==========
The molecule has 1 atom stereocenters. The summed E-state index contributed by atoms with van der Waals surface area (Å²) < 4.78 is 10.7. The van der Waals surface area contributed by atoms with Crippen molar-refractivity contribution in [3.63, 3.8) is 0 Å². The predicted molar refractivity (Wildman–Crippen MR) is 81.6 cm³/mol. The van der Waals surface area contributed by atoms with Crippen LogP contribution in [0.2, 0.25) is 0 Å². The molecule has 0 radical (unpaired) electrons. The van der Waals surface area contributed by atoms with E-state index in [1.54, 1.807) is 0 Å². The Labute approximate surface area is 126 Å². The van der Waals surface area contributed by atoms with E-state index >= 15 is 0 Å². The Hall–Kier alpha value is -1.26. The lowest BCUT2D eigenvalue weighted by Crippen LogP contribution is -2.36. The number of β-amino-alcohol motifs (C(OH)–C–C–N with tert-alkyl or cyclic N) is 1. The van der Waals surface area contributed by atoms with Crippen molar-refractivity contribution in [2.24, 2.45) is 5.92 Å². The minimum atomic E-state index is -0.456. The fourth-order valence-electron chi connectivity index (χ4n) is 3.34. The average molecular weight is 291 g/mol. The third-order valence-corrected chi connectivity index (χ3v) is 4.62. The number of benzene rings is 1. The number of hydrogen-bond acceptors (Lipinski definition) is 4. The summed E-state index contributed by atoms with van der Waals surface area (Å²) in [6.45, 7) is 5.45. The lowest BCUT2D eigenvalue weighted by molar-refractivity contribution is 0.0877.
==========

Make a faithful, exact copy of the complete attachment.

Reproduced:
The molecule has 1 atom stereocenters. The summed E-state index contributed by atoms with van der Waals surface area (Å²) < 4.78 is 10.7. The van der Waals surface area contributed by atoms with Crippen molar-refractivity contribution in [3.63, 3.8) is 0 Å². The predicted molar refractivity (Wildman–Crippen MR) is 81.6 cm³/mol. The van der Waals surface area contributed by atoms with Crippen LogP contribution in [0.2, 0.25) is 0 Å². The molecule has 0 radical (unpaired) electrons. The van der Waals surface area contributed by atoms with E-state index in [1.54, 1.807) is 0 Å². The Labute approximate surface area is 126 Å². The van der Waals surface area contributed by atoms with E-state index >= 15 is 0 Å². The Hall–Kier alpha value is -1.26. The lowest BCUT2D eigenvalue weighted by Crippen LogP contribution is -2.36. The number of β-amino-alcohol motifs (C(OH)–C–C–N with tert-alkyl or cyclic N) is 1. The van der Waals surface area contributed by atoms with Crippen molar-refractivity contribution in [2.24, 2.45) is 5.92 Å². The minimum atomic E-state index is -0.456. The fourth-order valence-electron chi connectivity index (χ4n) is 3.34. The average molecular weight is 291 g/mol. The third-order valence-corrected chi connectivity index (χ3v) is 4.62. The number of benzene rings is 1. The number of hydrogen-bond acceptors (Lipinski definition) is 4. The summed E-state index contributed by atoms with van der Waals surface area (Å²) in [6.45, 7) is 5.45. The lowest BCUT2D eigenvalue weighted by molar-refractivity contribution is 0.0877.